Healthy soil does not need chemical fertilization, and the preceding information, as well as the section on compost, may well eliminate the need for fertilization in the garden. Chemical fertilizers typically lack many essential trace minerals, may harm soil microorganisms, and can be detrimental to soil health. Use them sparingly if at all.
Most houseplants, however, and especially cacti and succulents, will benefit from regular fertilization during their growing periods, as well as from the use of well-rotted compost. Do not overfeed, and use all fertilizers as instructed by the manufacturer. Newly potted plants, or compost-fed plants, require no fertilization in the first few months.
Fertilizers come as liquid concentrates (again, dilute as instructed), as granules, or as slow-release plant spikes. Foliar feeding, while often highly effective, is reserved to specific types of plants, and is discussed further below.
Keep in mind that different plants differ in nutrient requirements. Fertilizers are formulated with this in mind, and will usually list its nitrogen-phosphorus-potassium content, and state specifically the type of plant it is intended for. Though concentrations may be high, these are often much less bioavailable than organic sources of the same compounds.
For a simple, organic fertilizer, try mixing 1 part each of blood meal and bone meal with 2 parts of woodash or 3 parts of peat moss, and with four parts compost. Keep in mind that your conditions, or your plants, may benefit from varying the relative components, and that wood ashes will make your soil more alkaline. Other organic alternatives are compost tea and green manures, both described in their respective sections.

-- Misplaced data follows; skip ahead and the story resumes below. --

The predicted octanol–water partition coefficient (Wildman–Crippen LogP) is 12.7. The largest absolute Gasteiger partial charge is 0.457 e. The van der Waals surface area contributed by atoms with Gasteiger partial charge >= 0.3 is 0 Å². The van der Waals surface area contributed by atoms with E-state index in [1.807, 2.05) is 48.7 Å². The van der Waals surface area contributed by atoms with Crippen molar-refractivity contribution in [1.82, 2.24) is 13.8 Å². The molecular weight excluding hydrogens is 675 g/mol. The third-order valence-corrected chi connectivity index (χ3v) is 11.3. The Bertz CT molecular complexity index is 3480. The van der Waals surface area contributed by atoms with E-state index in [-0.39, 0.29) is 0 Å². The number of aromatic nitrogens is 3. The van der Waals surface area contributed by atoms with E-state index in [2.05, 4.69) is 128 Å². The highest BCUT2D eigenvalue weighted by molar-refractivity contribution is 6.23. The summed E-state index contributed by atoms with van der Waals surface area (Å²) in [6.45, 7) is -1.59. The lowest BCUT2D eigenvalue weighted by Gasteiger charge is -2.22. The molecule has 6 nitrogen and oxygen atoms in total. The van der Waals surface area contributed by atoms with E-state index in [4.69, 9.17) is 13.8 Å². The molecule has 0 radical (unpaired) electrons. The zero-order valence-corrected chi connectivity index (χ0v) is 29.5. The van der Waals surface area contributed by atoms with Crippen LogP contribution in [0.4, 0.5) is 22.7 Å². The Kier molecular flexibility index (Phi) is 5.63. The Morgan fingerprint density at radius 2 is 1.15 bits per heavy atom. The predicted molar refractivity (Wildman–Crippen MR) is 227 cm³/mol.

Often plants such as Rhododendron or blueberries require a pH that is far more acidic than the local soil; other plants may prefer alkaline conditions. As mentioned, peat and potash can render soil more acidic. Composted pine needles or oak leaves can also help drop the pH. If an alkaline soil is desired, use wood ashes or lime, as discussed above.
Cacti and succulents tolerate higher concentrations of fertilizer without ill effect; fertilize these often. Try tomato or rose fertilizer (rich in magnesium and phosphorus) with flowering plants, half-strength on young plants. For young seedlings, use only diluted solutions. Fertilize in the evenings.
Bonsai as a rule do require fertilization, but again, only if diluted beyond its normal strength. Small amounts are used frequently during the growing season, i.e. from early spring to early fall. Start off with a high-nitrogen fertilizer, i.e. a 10-6-4; after midsummer feed with a low-nitrogen and high-potassium mixture, i.e. 4-7-10. As with other flowering plants, flowering bonsai benefit from tomato fertilizer used in late summer or early fall. Organic formulations may of course be substituted.
Orchids typically require frequent feeding, up to weekly or every few weeks during the growing season, with diluted fertilizers. See individual species for recommendations. Note however that plants potted in Osmunda require no additional fertilization, though this growing medium is now quite rare. It is also possible, using compost tea and diluted seafood extracts, to grow orchids very successfully organically.
If plants are grown in inorganic media, then essential nutrients must be provided as well as fertilizer, i.e. requiring hydroponic feeding. While beyond the scope of the current program, this topic may be addressed in future versions, if enough interest is shown.
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